" 'One traveling along on crossing a street or highway is not necessarily required to look back for the approach of vehicles; if struck by an auto coming behind him, his negligence presents a jury question.' 5-6 Ruddy, Cyclopedia of Automobile Law (9th Ed.), § 84, citing many cases."

In Pearce v. Rodell, 283 Mich. 19, 34, we said:

"A pedestrian has a right to rely upon the presumption the driver of an automobile will exercise *Page 566 due care and is not, as a matter of law, required to look back for approaching vehicles."

In the case at bar, plaintiff first noticed defendant's car approaching from the south a quarter of a mile away. Plaintiff next saw defendant's car when it was approximately 200 feet away. At this time, defendant's car was traveling in the middle lane of the highway. In our opinion, plaintiff had the right to assume that defendant's car would continue to travel in the middle lane of the highway.

Whether plaintiff should have taken further steps for his personal safety presents a jury question. We cannot say he was guilty of contributory negligence as a matter of law.

It also appears that plaintiff's attorney asked jurors onvoir dire whether any of them "had automobiles that were insured with the Frankenmuth Mutual Automobile Insurance Company," whereupon defendant moved for a mistrial. This motion was denied by the trial court. Defendant now urges that the trial court was in error in denying defendant's motion for a mistrial.

In Harker v. Bushouse, 254 Mich. 187, we said:

"We have held in previous cases that if the question of insurance is not brought into the case on the voir dire examination for the purpose of influencing a jury, it is not reversible error. The entire question depends upon the good faith of counsel. * * * It, however, will result in error if a question in regard to insurance is not asked in good faith but for the purpose of inflaming or prejudicing the minds of the jury."

For other cases upon this subject see: Link v. Fahey,200 Mich. 308; Church v. Stoldt, 215 Mich. 469; Greenwold v.Faber, 234 Mich. 217; Sutzer v. Allen, 236 Mich. 1; Oliver v.Ashworth, 239 Mich. 53; Holloway v. Nassar, 276 Mich. 212. *Page 567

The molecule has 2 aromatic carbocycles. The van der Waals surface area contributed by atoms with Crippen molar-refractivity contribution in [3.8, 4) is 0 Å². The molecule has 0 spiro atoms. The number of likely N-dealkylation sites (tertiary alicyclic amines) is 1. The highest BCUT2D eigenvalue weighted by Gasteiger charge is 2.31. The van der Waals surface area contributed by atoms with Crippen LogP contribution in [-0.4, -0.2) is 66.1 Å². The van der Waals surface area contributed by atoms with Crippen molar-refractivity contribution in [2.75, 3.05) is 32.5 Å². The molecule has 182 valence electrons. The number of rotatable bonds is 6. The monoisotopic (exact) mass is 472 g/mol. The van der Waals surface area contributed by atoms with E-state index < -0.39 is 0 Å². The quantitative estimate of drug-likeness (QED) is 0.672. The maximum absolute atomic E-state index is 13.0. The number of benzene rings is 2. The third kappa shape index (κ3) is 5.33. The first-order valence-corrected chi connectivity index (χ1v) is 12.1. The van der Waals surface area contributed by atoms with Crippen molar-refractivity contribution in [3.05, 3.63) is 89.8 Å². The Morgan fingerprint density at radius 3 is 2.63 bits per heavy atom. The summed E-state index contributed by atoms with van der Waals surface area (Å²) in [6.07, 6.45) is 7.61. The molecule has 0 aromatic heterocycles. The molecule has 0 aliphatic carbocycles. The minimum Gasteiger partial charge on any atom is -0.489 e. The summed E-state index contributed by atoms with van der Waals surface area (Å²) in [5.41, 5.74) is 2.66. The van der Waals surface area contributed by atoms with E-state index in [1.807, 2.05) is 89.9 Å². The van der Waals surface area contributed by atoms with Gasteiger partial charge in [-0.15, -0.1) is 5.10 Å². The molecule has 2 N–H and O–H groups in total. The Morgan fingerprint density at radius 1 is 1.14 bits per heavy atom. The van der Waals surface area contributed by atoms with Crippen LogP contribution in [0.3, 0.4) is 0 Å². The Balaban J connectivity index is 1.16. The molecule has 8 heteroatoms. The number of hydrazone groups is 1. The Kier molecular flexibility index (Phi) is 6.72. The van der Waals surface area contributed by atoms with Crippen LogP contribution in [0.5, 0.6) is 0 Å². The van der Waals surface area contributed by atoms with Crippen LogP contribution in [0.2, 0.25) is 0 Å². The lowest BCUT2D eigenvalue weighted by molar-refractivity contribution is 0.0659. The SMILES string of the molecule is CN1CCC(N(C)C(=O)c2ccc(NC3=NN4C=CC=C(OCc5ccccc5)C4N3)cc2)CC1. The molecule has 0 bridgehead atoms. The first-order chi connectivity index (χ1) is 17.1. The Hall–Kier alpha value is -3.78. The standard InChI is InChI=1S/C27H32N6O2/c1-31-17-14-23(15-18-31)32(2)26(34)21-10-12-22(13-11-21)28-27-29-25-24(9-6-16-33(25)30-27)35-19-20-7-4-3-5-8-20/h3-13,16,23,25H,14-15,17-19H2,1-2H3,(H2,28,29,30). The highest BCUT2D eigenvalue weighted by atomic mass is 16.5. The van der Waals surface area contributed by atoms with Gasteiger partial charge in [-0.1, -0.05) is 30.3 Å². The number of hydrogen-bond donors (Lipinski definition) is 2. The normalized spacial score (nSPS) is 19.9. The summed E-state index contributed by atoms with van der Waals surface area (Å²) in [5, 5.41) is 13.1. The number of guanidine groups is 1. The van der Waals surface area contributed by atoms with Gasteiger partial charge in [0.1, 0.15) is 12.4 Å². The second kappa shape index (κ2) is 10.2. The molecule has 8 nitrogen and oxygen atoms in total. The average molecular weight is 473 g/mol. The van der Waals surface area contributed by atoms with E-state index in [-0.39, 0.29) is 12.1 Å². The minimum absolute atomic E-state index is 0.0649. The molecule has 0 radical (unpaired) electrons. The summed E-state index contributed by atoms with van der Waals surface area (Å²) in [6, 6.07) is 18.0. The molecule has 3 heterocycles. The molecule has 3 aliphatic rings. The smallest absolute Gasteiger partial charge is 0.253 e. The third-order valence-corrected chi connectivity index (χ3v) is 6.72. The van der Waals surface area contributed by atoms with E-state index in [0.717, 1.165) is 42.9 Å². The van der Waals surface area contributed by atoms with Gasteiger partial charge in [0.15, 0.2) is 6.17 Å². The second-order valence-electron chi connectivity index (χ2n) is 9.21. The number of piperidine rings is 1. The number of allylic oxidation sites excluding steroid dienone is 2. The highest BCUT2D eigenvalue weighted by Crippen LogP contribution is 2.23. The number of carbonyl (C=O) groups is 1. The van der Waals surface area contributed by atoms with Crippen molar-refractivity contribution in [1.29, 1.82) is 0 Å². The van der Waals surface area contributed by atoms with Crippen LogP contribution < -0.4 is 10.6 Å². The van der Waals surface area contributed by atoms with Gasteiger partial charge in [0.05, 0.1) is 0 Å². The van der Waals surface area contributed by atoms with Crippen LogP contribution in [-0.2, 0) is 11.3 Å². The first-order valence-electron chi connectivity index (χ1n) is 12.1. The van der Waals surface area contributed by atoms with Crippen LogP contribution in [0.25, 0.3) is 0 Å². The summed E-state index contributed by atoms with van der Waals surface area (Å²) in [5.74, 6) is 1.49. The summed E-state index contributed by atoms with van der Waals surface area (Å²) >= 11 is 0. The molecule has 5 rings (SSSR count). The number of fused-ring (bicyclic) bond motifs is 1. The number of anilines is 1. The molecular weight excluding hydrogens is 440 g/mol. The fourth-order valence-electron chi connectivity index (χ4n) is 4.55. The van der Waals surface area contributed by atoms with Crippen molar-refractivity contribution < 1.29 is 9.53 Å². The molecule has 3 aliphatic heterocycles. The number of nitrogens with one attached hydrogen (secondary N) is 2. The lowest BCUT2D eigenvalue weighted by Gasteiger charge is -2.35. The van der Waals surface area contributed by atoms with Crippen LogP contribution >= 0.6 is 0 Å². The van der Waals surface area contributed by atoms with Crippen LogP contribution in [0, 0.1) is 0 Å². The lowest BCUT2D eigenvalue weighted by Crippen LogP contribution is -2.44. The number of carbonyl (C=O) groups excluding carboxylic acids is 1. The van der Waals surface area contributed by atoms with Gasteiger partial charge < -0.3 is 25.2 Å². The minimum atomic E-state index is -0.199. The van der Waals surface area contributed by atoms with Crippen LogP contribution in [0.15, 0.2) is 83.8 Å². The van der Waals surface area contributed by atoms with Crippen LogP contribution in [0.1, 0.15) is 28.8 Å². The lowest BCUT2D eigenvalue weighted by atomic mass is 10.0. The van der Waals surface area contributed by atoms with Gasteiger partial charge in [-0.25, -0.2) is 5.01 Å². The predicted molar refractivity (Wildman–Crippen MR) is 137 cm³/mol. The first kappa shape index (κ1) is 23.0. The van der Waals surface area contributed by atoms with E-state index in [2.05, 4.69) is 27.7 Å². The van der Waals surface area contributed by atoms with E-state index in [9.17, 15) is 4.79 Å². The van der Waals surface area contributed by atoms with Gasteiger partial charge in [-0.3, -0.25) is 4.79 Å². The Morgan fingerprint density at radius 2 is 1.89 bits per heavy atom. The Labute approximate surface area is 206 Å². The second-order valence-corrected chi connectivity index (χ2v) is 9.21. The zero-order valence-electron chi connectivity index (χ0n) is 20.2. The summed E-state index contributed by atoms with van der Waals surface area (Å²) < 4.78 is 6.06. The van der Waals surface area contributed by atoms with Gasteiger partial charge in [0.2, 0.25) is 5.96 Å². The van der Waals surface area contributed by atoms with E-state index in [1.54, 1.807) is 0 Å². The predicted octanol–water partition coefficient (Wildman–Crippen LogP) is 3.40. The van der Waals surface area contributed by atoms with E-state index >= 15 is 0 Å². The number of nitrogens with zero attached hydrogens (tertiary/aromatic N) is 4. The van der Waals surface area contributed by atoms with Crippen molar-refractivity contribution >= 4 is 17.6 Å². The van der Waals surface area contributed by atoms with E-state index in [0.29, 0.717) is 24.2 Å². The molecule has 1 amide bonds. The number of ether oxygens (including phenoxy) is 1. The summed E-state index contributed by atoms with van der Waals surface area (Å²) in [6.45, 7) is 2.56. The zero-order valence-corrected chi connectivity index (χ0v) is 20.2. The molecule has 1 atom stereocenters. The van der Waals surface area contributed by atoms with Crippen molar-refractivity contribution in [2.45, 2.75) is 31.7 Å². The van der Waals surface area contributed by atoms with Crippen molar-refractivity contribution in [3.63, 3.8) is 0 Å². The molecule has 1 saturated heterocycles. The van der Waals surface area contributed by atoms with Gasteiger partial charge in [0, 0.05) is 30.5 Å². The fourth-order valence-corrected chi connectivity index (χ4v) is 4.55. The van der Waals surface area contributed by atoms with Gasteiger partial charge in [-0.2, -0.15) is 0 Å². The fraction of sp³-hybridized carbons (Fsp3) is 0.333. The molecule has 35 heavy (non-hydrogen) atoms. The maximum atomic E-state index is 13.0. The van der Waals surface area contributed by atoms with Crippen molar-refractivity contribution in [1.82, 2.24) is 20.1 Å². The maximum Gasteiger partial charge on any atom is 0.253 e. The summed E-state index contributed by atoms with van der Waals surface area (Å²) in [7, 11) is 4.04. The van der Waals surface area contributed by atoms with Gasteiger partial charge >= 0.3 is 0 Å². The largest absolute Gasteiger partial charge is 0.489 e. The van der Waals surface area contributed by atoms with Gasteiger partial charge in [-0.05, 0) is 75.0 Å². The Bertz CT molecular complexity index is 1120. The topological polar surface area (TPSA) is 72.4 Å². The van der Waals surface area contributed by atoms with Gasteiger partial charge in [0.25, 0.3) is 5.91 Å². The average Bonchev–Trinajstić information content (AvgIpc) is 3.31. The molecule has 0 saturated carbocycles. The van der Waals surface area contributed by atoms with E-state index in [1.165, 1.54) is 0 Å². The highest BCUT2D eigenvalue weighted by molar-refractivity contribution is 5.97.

In the case at bar, counsel for plaintiff made no further reference to insurance. We are unable to say that the question was asked in bad faith, nor does the verdict reflect excessive damages.

We have considered certain questions raised by defendant, but in our opinion the ruling of the trial judge did not constitute prejudicial error.

The judgment is reversed and a judgment will be entered for plaintiff in the amount found by the jury. Plaintiff may recover costs.

BUSHNELL, POTTER, CHANDLER, and McALLISTER, JJ., concurred with SHARPE, J.

On June 9, 1937, at about 1:30 a. m., plaintiff was driving his 1929 Chevrolet in a northerly direction from Bay City, Michigan, on U.S. highway No. 23, a three-lane highway. Some distance before he reached a point known as Brissette's Corners, the engine began to sputter and lose its pulling power. Plaintiff did not stop immediately, nor did he stop when he reached Brissette's Corners where, on a hard surface and off the road, ample space was available for examination of his car. He continued a distance of about 400 feet further at which point he drove the two right wheels of the car off the road. He did not, however, remain on the shoulder because, he claims, he feared the shoulder was soft and that the wheels of the car were settling. He then attempted to drive back onto the highway, but the car had lost its pulling power. It came to rest with the two front wheels and the left rear wheel on the right lane of the highway. The right rear wheel remained slightly off the road, although defendant claimed that the car was completely on the pavement. Each lane of US-23 at that point is 11 feet wide and separated by a black line; the car extended 5 1/2 feet into the highway.

Plaintiff thought that he might have exhausted his gasoline supply and went to the gasoline tank in the back of the car to inspect it. According to his testimony, *Page 560 which we accept as true since a judgment non obstante veredicto was directed for defendant, he observed that the highway was free of traffic with the exception of a car being also driven in a northerly direction by defendant and which appeared to plaintiff to be about a quarter of a mile away. When defendant was approximately 200 feet from him, plaintiff claims that he observed him traveling in the middle lane. Plaintiff did not look again but turned to measure the gasoline with the handle of a hammer. Plaintiff's son, who was also in the car, testified that when only 60 feet from the parked car, defendant swerved onto the right lane and then turned back quickly toward the center lane. Plaintiff was apparently standing slightly to the left of the left rear corner of his car with his back toward the oncoming car. He was caught by the handle of the right rear door of defendant's car, thrown down, and seriously injured. Plaintiff's car was untouched. The jury awarded plaintiff substantial damages. The judge, who had taken defendant's motion for a directed verdict under consideration, subsequently granted the motion for judgment non obstanteveredicto on the ground that plaintiff was guilty of contributory negligence in unlawfully parking his car on the highway. He intimated that plaintiff was likewise negligent in not looking out for approaching cars on the highway.